The persecution of Christians is worse than at any time in history – but it is being largely ignored by the UN and the international community, according to a report launched today (Thurs, 12th Oct).
The new Persecuted and Forgotten? report, launched at a meeting in the Houses of Parliament on the afternoon of Thursday, 12th October, concludes that the persecution of Christians reached a high water mark in 2015-17 – with growing attacks on the faithful by Daesh (ISIS), Boko Haram, and other fundamentalist groups.
According to the report, produced by the UK office of Catholic charity Aid to the Church in Need, the international community has failed to adequately respond to the needs of Christians attacked by militant extremists.
Persecuted and Forgotten? states: “Governments in the West and the UN failed to offer Christians in countries such as Iraq and Syria the emergency help they needed as genocide got underway.
“If Christian organisations and other institutions had not filled the gap, the Christian presence could already have disappeared in Iraq and other parts of the Middle East.”
The report also identified growing problems in certain majority Islamic countries and authoritarian states such as Eritrea and North Korea.
Report editor John Pontifex said: “In terms of the numbers of people involved, the gravity of the crimes committed and their impact, it is clear that the persecution of Christians is today worse than at any time in history.
“Not only are Christians more persecuted than any other faith group, but ever-increasing numbers are experiencing the very worst forms of persecution.”
Although the report found in the countries under examination that many faith communities have suffered at the hands of extremists and authoritarian regimes, it concluded Christians have experienced the most hostility and violence.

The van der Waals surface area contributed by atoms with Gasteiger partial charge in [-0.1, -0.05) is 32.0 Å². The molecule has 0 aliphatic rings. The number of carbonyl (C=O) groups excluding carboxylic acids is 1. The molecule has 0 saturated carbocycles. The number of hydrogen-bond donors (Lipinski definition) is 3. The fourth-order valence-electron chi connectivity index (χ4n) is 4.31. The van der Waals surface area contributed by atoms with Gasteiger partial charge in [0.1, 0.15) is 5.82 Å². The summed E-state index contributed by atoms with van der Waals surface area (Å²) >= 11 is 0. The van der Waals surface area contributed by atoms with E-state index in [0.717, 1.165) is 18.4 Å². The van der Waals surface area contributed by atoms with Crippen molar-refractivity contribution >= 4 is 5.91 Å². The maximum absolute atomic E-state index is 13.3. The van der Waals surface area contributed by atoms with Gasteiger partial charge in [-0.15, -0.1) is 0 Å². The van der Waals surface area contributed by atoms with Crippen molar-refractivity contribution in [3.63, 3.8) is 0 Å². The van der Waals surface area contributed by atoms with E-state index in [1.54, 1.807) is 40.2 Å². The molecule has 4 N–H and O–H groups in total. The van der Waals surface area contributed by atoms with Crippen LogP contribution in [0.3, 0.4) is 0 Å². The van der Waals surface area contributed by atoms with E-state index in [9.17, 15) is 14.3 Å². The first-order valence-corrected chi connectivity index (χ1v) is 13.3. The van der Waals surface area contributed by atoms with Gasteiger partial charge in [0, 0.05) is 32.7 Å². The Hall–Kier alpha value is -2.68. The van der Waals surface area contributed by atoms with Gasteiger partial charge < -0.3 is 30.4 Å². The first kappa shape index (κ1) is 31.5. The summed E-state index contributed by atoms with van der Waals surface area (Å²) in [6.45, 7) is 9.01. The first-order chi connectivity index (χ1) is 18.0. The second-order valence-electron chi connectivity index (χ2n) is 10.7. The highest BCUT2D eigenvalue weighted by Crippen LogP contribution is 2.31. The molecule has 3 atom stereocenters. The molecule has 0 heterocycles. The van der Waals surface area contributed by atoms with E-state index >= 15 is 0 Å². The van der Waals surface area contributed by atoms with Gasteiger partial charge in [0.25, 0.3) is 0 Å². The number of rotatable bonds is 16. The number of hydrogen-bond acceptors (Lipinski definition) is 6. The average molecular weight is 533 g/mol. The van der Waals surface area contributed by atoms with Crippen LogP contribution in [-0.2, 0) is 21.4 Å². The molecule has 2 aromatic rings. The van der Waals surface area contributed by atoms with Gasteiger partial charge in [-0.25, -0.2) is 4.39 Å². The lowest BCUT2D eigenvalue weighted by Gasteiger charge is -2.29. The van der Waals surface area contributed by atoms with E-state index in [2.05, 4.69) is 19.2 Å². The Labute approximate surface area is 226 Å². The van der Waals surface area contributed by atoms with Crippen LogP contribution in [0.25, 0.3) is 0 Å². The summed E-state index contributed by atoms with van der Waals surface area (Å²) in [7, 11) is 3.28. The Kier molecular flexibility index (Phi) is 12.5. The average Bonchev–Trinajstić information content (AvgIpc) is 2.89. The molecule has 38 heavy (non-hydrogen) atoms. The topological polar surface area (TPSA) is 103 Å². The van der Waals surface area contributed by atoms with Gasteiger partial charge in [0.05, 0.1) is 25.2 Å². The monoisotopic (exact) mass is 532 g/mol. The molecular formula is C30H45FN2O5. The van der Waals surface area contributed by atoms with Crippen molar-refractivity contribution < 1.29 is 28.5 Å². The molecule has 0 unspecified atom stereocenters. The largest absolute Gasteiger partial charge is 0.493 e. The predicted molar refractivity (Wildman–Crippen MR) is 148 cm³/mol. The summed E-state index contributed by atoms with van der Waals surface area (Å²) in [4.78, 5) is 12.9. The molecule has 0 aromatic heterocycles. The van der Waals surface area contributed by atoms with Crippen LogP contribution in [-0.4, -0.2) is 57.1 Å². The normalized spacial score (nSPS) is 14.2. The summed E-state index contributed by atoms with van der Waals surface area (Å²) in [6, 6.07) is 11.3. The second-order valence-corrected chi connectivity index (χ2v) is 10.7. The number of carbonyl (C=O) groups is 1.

The report supports this claim with a series of examples showing the extent of the problems facing Christians in each of the 13 core countries it assesses in depth – as well as providing an overview of the state of religious freedom for the country’s various denominations.
Persecuted and Forgotten? found that members of China’s 127 million-strong Christian population have suffered increased persecution following new attempts to bring Christianity in line with Communist ideals.
More than 2,000 churches and crosses have been pulled down in China’s coastal Province of Zhejiang – and clergy are still being routinely detained by authorities.
During the campaign of genocide by Daesh and other Islamist militant groups in the Middle East, Christians were disproportionately affected by the extremists.
In Iraq, more than half of the country’s Christian population became internal refugees and Syria’s second city of Aleppo, which until 2011 was home to the largest Christian community, saw numbers dropping from 150,000 to barely 35,000 by spring 2017 – a fall of more than 75 percent.
Despite national governments and international organisations having determined that a genocide has taken place, local Church leaders in the Middle East have repeatedly said that they feel forgotten by the international community.
A number of bishops in the region have accused the UN of overlooking the needs of displaced Christians, despite pledging to deliver aid “neutrally and impartially”.
Extremism has been a growing problem in Africa – particularly in Nigeria where Daesh affiliates Boko Haram have displaced more than 1.8 million.
In one diocese alone – Kafanchan – within five years, 988 people had been killed, and 71 Christian-majority villages had been destroyed, as well as 2,712 homes and 20 churches.
At the launch in the House of Lords, to be chaired by Lord Alton, Archbishop John Darwish – who has overseen the care of Syrian Christian refugees denied UN aid – will give a first-hand report about the crisis that has faced Christians and ACN’s John Pontifex will present the findings of Persecuted and Forgotten?
Other speakers are to address various aspects of the report.
Bishop Matthew Kukah from northern Nigeria will speak about Christians living with violence from Boko Haram and other extremist militants.
Work resettling displaced Christians in the towns and villages they were driven out of by Daesh in northern Iraq will be described by Father Salar Kajo, who helps oversee the programme returning displaced families to their homes on the Nineveh Plains.